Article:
Book Reviews

6 Degrees of Separation



Isolation has pretty much robbed me of the ability to tell one day from another–and that’s even with work-from-home. So, I’m nearly a week late with #6Degrees of Separation! This month we start with the book Stasiland: Stories From Behind the Berlin Wall by Anna Funder. I even borrowed the book from the library to read or skim and STILL forgot! So, I’ll wing it. Pull in what I learned in college about East Germany, the Stasi, the USSR and the KGB, and even crazy Envir Hoxha in Albania.



The first book that came to mind was Picnic at the Iron Curtain: A Memoir by Susan Viets.  The author was fortunate to be there when the Wall came down and to stick around and see the Ukraine Orange Revolution and all that came in between. This one shows the “before” and “after” of revolution.



Another book that came quickly to mind discussed similar experiences–life in a state that was friends with told Soviet Union and it’s Eastern Block of nations–Cuba. One of Cuba’s first blogger-reporters, Yoani Sachez tried to educate the world of the 2010s about the reality of the Cuban “dream.” Havana Real by Yoani Sanchez is a collection of blog posts on the insanity of life in Cuba today (circa 2011). She wants change–and isn’t afraid to work for it.




This led me to another story of island life–albeit British diplomat life in Trinidad in the 70. They now live with the politics of a post-colonial country struggling with home-grown aggressors. Go native? Go home? The usual struggles. The White Woman on the Green Bicycle by Monique Roffey.


Author Alexandra Fuller grew up to see the world of her childhood given away.  Born to British parents who became Rhodesian settlers and who fought to keep Rhodesia for the elite–the white Rhodesians like themselves who had invested their lives and their life savings, she found later she didn’t belong anywhere–much like defectors from the USSR who craved artistic freedom, but found it came with a capitalist market and people who weren’t starved for the truth about their experience. This book links both countries that have undergone radical change and a former Eastern Block country–Hungary. Travel Light, Move Fast by Alexandra Fuller.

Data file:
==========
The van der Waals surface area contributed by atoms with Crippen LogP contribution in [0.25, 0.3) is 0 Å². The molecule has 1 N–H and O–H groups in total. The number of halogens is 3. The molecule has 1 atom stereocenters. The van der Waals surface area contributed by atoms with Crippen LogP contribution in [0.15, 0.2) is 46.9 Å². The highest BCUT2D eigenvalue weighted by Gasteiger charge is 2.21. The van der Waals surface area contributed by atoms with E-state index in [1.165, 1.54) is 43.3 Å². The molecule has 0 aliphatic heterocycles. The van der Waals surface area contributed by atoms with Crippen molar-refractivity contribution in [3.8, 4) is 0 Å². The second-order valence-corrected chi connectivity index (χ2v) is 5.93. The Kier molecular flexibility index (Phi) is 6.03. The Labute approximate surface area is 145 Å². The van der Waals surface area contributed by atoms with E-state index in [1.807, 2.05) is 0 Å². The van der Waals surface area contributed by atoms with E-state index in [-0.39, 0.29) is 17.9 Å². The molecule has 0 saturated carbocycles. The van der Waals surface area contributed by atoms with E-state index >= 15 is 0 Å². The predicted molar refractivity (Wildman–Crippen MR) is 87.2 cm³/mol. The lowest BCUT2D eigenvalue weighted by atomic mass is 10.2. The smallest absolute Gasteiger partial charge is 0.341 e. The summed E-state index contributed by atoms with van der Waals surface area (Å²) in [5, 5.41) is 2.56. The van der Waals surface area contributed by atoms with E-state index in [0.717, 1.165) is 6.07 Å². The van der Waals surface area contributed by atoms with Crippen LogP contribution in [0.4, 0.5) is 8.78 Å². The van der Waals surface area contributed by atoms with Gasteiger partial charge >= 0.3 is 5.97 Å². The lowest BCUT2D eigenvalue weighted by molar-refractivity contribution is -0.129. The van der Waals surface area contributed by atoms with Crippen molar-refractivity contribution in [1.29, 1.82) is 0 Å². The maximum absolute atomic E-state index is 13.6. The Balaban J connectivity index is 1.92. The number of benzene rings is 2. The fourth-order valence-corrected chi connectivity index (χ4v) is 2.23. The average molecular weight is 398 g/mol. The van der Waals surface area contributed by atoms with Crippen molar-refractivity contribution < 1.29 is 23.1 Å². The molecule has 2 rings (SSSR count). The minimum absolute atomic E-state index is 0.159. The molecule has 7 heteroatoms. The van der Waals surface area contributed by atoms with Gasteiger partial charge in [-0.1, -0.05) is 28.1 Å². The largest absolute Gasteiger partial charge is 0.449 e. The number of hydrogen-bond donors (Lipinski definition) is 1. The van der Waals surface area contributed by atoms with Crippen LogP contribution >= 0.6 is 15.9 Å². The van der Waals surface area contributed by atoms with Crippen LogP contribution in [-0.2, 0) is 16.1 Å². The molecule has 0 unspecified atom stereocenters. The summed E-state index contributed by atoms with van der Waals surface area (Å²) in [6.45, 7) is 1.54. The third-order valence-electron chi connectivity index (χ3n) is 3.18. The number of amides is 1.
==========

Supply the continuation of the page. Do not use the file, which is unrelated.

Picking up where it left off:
Another continent and more strife in a land formerly the playground of a tiny elite–the top brass of the USSR Communist Party. This novel wonderfully illustrates the changes between Stalin’s time (the Grandmother’s time) and today’s Russia of impossibly rich oligarchs and henchmen. A Terrible Country: A Novel by Keith Gessen.



My final book brings us back to Germany, albeit Germany of today, flooded with immigrants–mostly from Africa. This novel tells their stories. The changes in Germany from the repressive regime surrounding the city of Berlin, the inclusion or rejection of the new cultures brought in by illegal immigrants from countries German’s don’t understand–it’s all here. It brings us full-circle. Travelers: A Novel by Helon Habila.


Do you enjoy participating in book events like #6 Degrees of Separation? Read the rules HERE and post with us next month. Six Degrees is hosted by Books Are My Favorite and Best and it is a lot of fun to create a chain of books each month.

15 thoughts on “6 Degrees of Separation

  1. You win the prize for the chain which has not a single book I’ve heard of! Really well done..

    Yep, it’s hard to keep track of the days right now without schedules of exercise classes, book clubs etc. When i wake up I have to make a conscious effort to think what day it is. We’ve adopted a new routine for Saturday evenings just to make it different from all the other days -order a take away and stage our dining room as if it were a restaurant…

    Liked by 1 person

  2. I think the days are running together for my daughter and husband too. If they didn’t have me, I don’t know what they would do. LOL

    I haven’t read any of the books in your chain and have only heard of a couple. I feel like I’m saying that a lot today as I check out everyone’s chains. I feel so under-read! It just goes to show how many books there are out there, doesn’t it?

    Here is a link to my chain if you are interested:

    Liked by 1 person

    1. I have a tbr list, but don’t even consider reading all of them. I add books that sound good because I can never remember titles when I need a new book! Maybe that will help you vary your reading if you are thinking of that.


      1. I keep a wish list of all the books I want to read. Realistically, I know I will never get to them all. My TBR pile/shelves are books I own but have not yet read and those alone would keep me busy for a long time if I just stuck to them.

        Liked by 1 person

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